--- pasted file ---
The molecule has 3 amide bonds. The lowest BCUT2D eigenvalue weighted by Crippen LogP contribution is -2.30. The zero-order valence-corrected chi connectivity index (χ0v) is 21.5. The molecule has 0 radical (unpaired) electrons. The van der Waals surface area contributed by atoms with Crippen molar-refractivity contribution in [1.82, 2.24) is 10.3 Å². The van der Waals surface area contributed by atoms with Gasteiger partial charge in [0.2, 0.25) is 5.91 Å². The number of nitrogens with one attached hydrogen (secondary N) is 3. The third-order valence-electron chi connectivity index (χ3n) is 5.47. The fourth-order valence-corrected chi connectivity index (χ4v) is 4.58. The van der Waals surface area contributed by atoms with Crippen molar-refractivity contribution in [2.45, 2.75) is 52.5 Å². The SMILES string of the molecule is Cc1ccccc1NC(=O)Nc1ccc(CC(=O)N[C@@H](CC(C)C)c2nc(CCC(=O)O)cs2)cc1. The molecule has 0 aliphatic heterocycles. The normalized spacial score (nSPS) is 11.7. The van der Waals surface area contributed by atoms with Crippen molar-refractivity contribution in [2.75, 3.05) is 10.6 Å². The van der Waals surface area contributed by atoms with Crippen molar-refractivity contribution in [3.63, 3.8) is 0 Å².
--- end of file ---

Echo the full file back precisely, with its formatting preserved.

The molecule has 3 amide bonds. The lowest BCUT2D eigenvalue weighted by Crippen LogP contribution is -2.30. The zero-order valence-corrected chi connectivity index (χ0v) is 21.5. The molecule has 0 radical (unpaired) electrons. The van der Waals surface area contributed by atoms with Crippen molar-refractivity contribution in [1.82, 2.24) is 10.3 Å². The van der Waals surface area contributed by atoms with Gasteiger partial charge in [0.2, 0.25) is 5.91 Å². The number of nitrogens with one attached hydrogen (secondary N) is 3. The third-order valence-electron chi connectivity index (χ3n) is 5.47. The fourth-order valence-corrected chi connectivity index (χ4v) is 4.58. The van der Waals surface area contributed by atoms with Crippen molar-refractivity contribution in [2.45, 2.75) is 52.5 Å². The SMILES string of the molecule is Cc1ccccc1NC(=O)Nc1ccc(CC(=O)N[C@@H](CC(C)C)c2nc(CCC(=O)O)cs2)cc1. The molecule has 0 aliphatic heterocycles. The normalized spacial score (nSPS) is 11.7. The van der Waals surface area contributed by atoms with Crippen molar-refractivity contribution in [2.75, 3.05) is 10.6 Å². The van der Waals surface area contributed by atoms with Crippen molar-refractivity contribution in [3.63, 3.8) is 0 Å².